[0060] Culture supernatants of the stably transduced hMSCs were analyzed by sodium dodecyl sulfate-polyacrylamide gel electrophoresis (SDS-PAGE) for the His-tagged anti-CD33-anti-CD3 bsAb purified by a single-step affinity chromatography on Ni-NTA columns (Qiagen, Hilden, Germany), and Western blotting using anti-penta-his mAb (Qiagen) and an alkaline phosphatase (AP)-coupled anti-mouse IgG antibody (Dianova, Hamburg, Germany) as previously described [e. g. Feldmann A, et al. (2011) Prostate: 71[9]: 998-1011]. The amount of anti-CD33-anti-CD3 bsAb secreted was quantified by enzyme-linked immunosorbent assay (ELISA) as follow: SCP-1 cells were seeded as triplets in 96-well plates at decreasing cell densities. After 48 h of culture the supernatant of each sample was collected and added at a defined dilution to the wells of F16 MaxiSorp ELISA plates (Nunc), beforehand coated with 1.5 µg/ml mouse anti-pentaHis capture antibody (Qiagen), capable of binding the C-terminal histidine (his)-tag of the CD33-CD3 bsAb. Standard samples were prepared as a 2-fold serial dilution from purified CD33-CD3 bsAb (GEMoaB, Dresden, Germany) starting from 100 ng/ml. For binding of the captured bsAb, a detection solution was prepared by diluting anti-Myc-HRP detection Ab (Miltenyi) 1:1000 in blocking buffer, and added to the samples for 2 h at RT. The substrate solution containing 100 µg/ml TMB, 10% DMSO, 0.05 M phosphate/citrate buffer and 30% H2O2 was added per well for 15 min to develop a color reaction and stopped by adding 1 M H2SO4 stop solution. The optical density was measured at 450 nm using the SUNRISE™ Microplate Reader (Tecan, Maennedorf, Switzerland) and used to calculate the concentration of hMSC-released bsAb. Indirect immunofluorescence analysis was performed to examine the binding properties of the hMSCs-rclcascd bsAb. A total of 5x10 CD33+ or CD33- cell lines and PBMCs were stained with 20 µg/ml of the purified bsAb. The bispecific construct was detected by flow cytometry using FITC-conjugated antibody against the myc-tag (Miltenyi) [Feldmann A, et al. (2012) J Immunol: 189[6]: 3249-3259; Feldmann A, et al. (2011) Prostate: 71[9]: 998-1011]. CD3+ T cells were discriminated using an anti-CD3/VioBlue mAb, whereas anti-CD56/APC (Miltenyi) and anti-16/PE (BD Biosciences) mAbs were used to identify CD3-CD56+CD16+ NK cells. Maternal anti-CD33 and anti-CD3 mAbs were used as control and detected with a PE-conjugated Goat F(ab)2 anti-Mouse IgG (Fcgamma) Ab (Immunotech, Marseille, France).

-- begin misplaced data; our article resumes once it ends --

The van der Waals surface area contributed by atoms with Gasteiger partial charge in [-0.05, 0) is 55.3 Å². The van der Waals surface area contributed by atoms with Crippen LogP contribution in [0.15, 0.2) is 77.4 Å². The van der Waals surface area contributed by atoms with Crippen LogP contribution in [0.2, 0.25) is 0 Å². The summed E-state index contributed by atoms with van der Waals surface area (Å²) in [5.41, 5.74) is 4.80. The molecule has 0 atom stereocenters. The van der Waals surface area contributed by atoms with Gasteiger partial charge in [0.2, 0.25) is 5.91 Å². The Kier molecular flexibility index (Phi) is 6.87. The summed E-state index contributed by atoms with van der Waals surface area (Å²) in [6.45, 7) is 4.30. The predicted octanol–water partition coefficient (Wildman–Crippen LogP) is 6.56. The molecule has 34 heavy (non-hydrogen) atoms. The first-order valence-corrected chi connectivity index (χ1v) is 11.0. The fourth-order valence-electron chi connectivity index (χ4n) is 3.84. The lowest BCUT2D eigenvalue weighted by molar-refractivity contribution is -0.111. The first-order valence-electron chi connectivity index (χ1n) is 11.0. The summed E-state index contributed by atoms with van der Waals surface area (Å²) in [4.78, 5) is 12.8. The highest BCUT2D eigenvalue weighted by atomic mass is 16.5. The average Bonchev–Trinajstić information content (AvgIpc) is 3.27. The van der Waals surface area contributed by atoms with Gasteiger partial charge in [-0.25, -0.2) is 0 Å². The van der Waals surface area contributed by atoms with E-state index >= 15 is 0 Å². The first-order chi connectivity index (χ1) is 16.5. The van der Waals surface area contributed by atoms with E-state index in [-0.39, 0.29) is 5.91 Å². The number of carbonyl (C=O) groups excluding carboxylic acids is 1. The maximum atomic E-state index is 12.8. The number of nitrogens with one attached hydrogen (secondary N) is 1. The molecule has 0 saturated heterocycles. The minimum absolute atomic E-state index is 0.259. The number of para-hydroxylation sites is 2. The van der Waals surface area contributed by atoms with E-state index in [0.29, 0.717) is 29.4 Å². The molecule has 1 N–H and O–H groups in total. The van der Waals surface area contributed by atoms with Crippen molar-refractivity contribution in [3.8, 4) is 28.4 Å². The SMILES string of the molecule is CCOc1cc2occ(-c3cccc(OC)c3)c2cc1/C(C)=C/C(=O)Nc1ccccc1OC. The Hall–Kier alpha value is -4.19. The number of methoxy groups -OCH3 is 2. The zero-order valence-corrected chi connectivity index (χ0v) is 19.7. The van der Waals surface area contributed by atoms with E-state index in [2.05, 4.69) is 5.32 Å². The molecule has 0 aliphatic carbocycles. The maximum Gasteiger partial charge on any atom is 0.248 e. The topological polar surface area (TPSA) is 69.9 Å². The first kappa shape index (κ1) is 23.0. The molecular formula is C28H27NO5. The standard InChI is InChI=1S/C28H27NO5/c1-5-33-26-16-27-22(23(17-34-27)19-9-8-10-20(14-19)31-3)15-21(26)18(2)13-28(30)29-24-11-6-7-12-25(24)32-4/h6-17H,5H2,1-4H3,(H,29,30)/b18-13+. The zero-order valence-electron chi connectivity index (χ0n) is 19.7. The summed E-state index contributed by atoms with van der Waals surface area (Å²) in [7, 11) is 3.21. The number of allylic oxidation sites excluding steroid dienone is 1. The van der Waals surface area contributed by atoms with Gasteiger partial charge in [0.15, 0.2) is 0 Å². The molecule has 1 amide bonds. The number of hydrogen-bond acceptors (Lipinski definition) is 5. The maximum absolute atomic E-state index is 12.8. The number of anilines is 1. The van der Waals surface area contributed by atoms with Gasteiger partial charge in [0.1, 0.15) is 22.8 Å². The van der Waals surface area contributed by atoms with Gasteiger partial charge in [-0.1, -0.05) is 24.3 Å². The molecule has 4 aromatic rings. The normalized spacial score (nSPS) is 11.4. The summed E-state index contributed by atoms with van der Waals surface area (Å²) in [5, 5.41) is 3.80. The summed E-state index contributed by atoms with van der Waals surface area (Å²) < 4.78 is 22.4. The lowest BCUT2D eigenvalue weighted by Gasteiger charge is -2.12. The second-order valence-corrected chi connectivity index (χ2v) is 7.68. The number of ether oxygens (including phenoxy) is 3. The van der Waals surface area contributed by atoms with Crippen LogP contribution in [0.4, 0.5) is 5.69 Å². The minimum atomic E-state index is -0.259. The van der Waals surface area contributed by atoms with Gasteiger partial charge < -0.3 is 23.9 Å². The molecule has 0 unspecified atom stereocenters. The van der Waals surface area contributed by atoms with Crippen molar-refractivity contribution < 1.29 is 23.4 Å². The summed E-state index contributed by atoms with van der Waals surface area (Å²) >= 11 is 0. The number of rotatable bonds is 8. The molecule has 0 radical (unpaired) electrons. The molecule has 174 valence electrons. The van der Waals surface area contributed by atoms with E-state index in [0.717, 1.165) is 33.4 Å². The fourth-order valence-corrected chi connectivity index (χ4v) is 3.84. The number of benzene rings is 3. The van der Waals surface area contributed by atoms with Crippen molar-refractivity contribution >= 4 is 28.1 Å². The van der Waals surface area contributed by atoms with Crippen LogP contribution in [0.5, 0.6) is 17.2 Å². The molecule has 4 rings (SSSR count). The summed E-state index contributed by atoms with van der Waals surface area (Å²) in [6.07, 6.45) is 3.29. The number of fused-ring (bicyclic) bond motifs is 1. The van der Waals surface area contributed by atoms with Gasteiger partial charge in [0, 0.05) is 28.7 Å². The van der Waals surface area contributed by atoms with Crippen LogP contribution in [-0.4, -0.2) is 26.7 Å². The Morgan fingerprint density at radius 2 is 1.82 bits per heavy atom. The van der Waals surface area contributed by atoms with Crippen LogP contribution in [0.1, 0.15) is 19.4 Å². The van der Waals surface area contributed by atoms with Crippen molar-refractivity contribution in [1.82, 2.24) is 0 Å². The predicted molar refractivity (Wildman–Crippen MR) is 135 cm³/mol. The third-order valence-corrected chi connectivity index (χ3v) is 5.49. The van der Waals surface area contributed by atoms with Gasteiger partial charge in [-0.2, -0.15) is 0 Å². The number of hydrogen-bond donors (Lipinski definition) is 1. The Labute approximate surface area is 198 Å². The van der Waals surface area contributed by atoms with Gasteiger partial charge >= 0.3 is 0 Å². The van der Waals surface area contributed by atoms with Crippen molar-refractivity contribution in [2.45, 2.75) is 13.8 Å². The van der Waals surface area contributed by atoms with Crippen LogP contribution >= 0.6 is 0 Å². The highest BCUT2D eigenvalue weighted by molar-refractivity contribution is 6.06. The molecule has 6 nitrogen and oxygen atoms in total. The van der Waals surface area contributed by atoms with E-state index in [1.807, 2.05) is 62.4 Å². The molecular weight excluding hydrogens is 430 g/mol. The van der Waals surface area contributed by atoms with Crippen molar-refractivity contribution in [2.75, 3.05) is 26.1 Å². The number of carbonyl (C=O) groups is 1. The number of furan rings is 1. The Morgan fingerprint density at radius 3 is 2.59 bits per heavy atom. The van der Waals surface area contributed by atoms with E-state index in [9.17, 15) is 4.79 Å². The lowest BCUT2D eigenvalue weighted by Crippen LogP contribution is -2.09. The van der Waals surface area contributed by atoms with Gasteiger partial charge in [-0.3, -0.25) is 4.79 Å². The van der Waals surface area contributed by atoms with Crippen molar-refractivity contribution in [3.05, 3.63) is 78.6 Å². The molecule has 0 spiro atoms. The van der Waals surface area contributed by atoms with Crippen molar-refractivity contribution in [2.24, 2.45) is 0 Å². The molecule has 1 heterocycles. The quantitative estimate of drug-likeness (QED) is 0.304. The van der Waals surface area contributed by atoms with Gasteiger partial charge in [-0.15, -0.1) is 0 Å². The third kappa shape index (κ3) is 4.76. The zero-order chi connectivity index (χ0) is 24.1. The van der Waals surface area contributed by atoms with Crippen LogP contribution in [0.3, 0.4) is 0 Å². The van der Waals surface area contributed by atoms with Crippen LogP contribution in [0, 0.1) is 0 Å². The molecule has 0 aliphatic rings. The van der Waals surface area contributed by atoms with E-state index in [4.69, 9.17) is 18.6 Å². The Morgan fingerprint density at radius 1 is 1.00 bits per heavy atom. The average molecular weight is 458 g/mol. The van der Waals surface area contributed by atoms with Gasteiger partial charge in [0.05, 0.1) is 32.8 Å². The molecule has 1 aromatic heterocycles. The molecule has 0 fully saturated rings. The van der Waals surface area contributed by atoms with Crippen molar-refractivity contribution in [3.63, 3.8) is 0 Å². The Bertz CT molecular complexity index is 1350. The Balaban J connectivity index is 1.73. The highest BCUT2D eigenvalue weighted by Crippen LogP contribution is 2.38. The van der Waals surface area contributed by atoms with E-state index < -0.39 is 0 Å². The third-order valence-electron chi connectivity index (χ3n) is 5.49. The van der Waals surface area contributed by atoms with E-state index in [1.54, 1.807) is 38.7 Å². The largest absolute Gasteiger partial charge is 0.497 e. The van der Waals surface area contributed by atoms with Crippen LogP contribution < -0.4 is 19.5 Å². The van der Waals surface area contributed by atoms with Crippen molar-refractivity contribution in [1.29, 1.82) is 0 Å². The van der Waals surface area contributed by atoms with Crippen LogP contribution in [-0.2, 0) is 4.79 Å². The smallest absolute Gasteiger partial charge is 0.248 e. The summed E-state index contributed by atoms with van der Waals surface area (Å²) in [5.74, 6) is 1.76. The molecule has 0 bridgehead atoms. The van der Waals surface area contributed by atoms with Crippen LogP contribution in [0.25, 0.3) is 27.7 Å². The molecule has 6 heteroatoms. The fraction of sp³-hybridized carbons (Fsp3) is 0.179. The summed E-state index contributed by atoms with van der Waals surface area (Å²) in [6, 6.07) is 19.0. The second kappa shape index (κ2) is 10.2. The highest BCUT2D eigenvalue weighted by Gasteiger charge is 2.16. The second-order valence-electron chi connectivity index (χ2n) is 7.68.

T cells isolation from human healthy donors



[0061] Human peripheral blood mononuclear cells (PBMCs) isolated from buffy coats of healthy volunteers after their informed consent were prepared by gradient centrifugation over polydextran based separating solution Biocoll (Biochrom). Pan T cells were freshly isolated from PBMCs by negative selection using the pan T cell isolation kit (Miltenyi Biotec), human CD4+ and CD8+ T cells by negative selection using the CD4+ and CD8+ T cell isolation kit (Miltenyi Biotec), respectively. Human T cells were cultured in RPMI 1640 medium containing 10% of fetal calf serum (FCS, Biochrom AG), 100 µg/ml penicillin/streptomycin (Biochrom AG), and 50 U/ml IL-2 (ImmunoTools, Friesoythe, Germany) overnight before starting the experiments the next day. T cells were washed twice with RPMI 1640 medium without any additives before added to the experimental cultures.

51Cr-release and flow-cytometry based Cytotoxicity Assay



[0062] The killing of CD33+ target tumor cells by T-cells redirected via hMSCs-released anti-CD33-anti-CD3 bsAb was examined either by standard 51Cr release assays or by flow cytometry-based assays as recently established [Cartellieri M, et al. (2014) PLoS One: 9[4]: e93745. doi: 10.1371/journal.pone.0093745; Feldmann A, et al. (2011) Prostate: 71[9]: 998-1011; Koristka S, et al. (2012) J Immunol: 188[3]: 1551-1558].

Determination of cytokine concentration



[0063] To determine amounts of secreted IFN-γ, IL-10, TNF-α, and IL-2 from co-cultures, cell-free supernatants were collected at the indicated time and analyzed for cytokine secretion using OptEIA ELISA Sets (BD Biosciences) according to the manufacturer's protocol. The absorption of the samples was measured after 30 min, and the obtained values were used to calculate the concentration of the cytokines in the samples, according to the values obtained for the standard series provided by the manufacturer.